Or was it a deliberate lie? At the end of the day, they`re going to be fact-finders making up their minds about that.

MATTHEWS: Well, Rudy Giuliani also appears to be cleaning up some statements he made last week, refreshing his mind, of course.

On Friday, Giuliani appeared to dangle a pardon for Paul Manafort, telling "The New York Daily News" that -- quote -- "When the whole thing is over, things might get cleaned up with some presidential pardons."

Isn`t that dainty?

Here`s what he had to say about that, however, today.


QUESTION: Does the president want to the pardon Manafort?

GIULIANI: The president is not going to pardon anybody.

QUESTION: What about commuting the sentence?

GIULIANI: I can only say that during the investigation. The point I was trying to make the other day is, after it`s over, he`s got the power to pardon. I will have nothing to say about it. So, it will have no effect from the investigation.


MATTHEWS: He starts out by saying he will clean it up with some -- Shannon, that is so interesting, clean it up, like...


PETTYPIECE: Well, right, because, of course, it could be seen as trying to influence or sway testimony of witnesses in an ongoing investigation. So, it is a very dangerous path to walk down.

MATTHEWS: But he says, after it`s all over, we`re going to have a flow, a spray of pardons that gets everybody off the hook.

PETTYPIECE: Well, he says it. I mean, the president`s been showing it through his actions. I mean, the pardoning of Scooter Libby was an incredibly crystal-clear sign...


PETTYPIECE: ... of, if you were treated unfairly, if it was obstruction of justice, if it was, you know, lying to investigators, that these are crimes he was willing to overlook.

So I don`t think Giuliani needs to say it. The president has shown it with his own actions, with his own pardons.


Shannon Pettypiece, thank you.

Juliet Sorensen, thank you so much for coming on.

Up next: The HARDBALL Roundtable tackles the right-wing reaction to the border crisis.

Plus, White House Chief of Staff John Kelly has reportedly become so demoralized in his job, that he`s willing to let the president do what he wants, even if he fears, John Kelly fears, it could lead to impeachment.

You`re watching HARDBALL.


MATTHEWS: Welcome back to HARDBALL.

The images of children separated from their families at the border have been shown all over mainstream news as journalists report on the conditions at the housing facility. Those tents -- that tent city down there for children. But viewers of right wing outlets may be getting a different story. Don`t you think?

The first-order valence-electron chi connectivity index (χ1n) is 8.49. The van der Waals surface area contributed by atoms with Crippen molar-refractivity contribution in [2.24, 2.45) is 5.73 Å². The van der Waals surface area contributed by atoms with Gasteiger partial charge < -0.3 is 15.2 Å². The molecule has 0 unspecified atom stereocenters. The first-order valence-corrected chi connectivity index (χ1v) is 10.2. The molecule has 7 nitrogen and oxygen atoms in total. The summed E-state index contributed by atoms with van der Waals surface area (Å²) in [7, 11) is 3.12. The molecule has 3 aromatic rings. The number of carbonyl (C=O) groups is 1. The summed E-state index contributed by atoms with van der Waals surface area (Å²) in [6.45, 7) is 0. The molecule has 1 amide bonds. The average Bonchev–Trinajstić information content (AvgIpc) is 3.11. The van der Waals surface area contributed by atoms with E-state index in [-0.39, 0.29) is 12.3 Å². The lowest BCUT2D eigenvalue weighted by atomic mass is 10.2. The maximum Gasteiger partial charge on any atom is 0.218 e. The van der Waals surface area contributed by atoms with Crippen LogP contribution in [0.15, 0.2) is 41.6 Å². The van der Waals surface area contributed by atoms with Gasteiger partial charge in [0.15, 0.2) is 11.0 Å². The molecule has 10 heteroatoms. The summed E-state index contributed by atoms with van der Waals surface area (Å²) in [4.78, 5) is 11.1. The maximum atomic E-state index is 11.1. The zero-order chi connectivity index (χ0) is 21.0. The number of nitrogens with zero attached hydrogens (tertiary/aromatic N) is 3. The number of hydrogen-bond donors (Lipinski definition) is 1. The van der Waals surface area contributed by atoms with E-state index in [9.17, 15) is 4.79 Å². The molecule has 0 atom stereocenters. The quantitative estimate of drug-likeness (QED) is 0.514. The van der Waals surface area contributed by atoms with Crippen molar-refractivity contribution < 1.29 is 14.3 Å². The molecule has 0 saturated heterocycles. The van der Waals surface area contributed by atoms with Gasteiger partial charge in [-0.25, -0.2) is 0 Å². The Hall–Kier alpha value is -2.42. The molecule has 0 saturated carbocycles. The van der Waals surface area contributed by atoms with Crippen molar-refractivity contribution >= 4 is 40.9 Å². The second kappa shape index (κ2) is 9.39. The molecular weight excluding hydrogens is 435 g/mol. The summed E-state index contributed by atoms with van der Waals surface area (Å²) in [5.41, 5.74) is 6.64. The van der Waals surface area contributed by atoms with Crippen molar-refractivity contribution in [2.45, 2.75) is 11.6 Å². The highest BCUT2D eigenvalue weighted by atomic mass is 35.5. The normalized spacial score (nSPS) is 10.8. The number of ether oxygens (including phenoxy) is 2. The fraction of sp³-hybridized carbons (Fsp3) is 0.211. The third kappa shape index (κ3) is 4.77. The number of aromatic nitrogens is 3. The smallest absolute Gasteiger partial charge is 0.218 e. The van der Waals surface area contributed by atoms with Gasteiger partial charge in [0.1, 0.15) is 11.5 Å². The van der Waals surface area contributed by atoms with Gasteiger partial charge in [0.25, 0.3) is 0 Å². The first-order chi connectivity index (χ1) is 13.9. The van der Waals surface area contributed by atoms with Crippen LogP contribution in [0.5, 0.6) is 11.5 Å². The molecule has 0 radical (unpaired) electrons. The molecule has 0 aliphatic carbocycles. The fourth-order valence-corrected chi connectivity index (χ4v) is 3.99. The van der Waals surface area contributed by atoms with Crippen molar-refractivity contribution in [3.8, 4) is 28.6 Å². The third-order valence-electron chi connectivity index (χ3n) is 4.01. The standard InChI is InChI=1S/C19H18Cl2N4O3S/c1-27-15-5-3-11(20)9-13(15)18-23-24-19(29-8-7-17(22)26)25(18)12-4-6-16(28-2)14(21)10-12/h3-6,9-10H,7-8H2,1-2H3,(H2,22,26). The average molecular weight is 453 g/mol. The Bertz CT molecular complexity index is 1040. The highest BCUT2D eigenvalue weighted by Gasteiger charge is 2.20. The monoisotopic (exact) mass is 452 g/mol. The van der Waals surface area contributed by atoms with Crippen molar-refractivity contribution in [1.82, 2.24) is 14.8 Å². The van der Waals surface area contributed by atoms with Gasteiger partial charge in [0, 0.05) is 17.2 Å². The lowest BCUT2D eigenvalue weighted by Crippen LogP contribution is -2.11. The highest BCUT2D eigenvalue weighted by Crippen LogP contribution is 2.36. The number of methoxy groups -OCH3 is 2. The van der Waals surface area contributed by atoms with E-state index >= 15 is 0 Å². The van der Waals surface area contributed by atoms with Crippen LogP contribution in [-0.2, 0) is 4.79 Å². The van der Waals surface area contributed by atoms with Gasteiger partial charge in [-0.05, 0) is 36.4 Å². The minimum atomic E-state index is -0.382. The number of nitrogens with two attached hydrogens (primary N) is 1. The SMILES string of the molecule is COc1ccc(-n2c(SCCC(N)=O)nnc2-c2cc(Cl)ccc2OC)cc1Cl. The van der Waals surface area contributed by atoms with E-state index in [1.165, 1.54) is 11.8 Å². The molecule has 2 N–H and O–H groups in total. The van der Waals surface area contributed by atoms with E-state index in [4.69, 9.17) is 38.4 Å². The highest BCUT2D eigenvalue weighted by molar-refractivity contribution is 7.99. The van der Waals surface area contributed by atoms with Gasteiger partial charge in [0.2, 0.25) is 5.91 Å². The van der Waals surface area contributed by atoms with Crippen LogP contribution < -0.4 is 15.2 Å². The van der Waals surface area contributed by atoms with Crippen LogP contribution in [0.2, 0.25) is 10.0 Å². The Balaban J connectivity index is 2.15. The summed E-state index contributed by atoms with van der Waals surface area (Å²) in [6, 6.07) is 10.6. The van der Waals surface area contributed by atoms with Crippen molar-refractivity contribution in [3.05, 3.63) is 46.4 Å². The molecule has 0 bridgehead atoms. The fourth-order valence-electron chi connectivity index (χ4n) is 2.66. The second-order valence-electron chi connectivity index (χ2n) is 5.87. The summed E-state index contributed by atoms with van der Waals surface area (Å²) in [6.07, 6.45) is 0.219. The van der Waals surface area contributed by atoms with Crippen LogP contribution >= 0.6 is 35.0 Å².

Let`s watch.


UNIDENTIFIED FEMALE: These child actors weeping and crying on all the other networks 24/7 right now. Do not fall for it, Mr. President.

UNIDENTIFIED FEMALE: Kids are being separated from their parents and temporarily housed in what are essentially summer camps.

UNIDENTIFIED MALE: These kids get panned out to working class neighborhoods into our society and then have to be paid for by English as a second language and then they got to be schooled and a lot of them, sadly, in my neighborhood, turn into MS-13.

UNIDENTIFIED MALE: This is one of those moments that tells you everything about a ruling class. They care far more about foreigners than about their own people. No matter what they tell you, this is not about helping children.

A lot of people yelling at you on TV don`t even have children. So, don`t for a second let them take the moral high ground. Their goal is to change your country forever. And they`re succeeding by the way.


MATTHEWS: Let`s bring in tonight`s HARDBALL roundtable.

Heidi Przybyla is an NBC News national political reporter. Steve McMahon is a co-founder of Purple Strategies. He`s a Democratic strategist. And Michael Steele is a former chair of the RNC and an MSNBC political analyst.

Michael, how is your party reacting to that clamor of denial there?

MICHAEL STEELE, MSNBC POLITICAL ANALYST: They embrace it and it becomes a warm blanket for them. But I`ve never heard such wholesale ignorant blather about this subject as you just played in that montage. Particularly at the ends where Tucker Carlson talked about, well, those people, they don`t even have children. Oh, really? I mean --

MATTHEWS: What`s that supposed to mean?

STEELE: It means absolutely nothing.

MATTHEWS: I know what it means.

STEELE: You know exactly what it means.

MATTHEWS: Another dog whistle.

STEELE: And so, yes, they embrace this and they wear it like a cloak of honor because they`re doing something about the immigration problem in this country. It just goes to the core and people don`t like to hear this but let`s deal with the truth. The browning of this country has set off alarm bells for a whole lot of the white folks.


STEELE: And you hear it displayed night after night on Fox News by those talking heads.


STEELE: Parroting out and repeating this fear and driving it.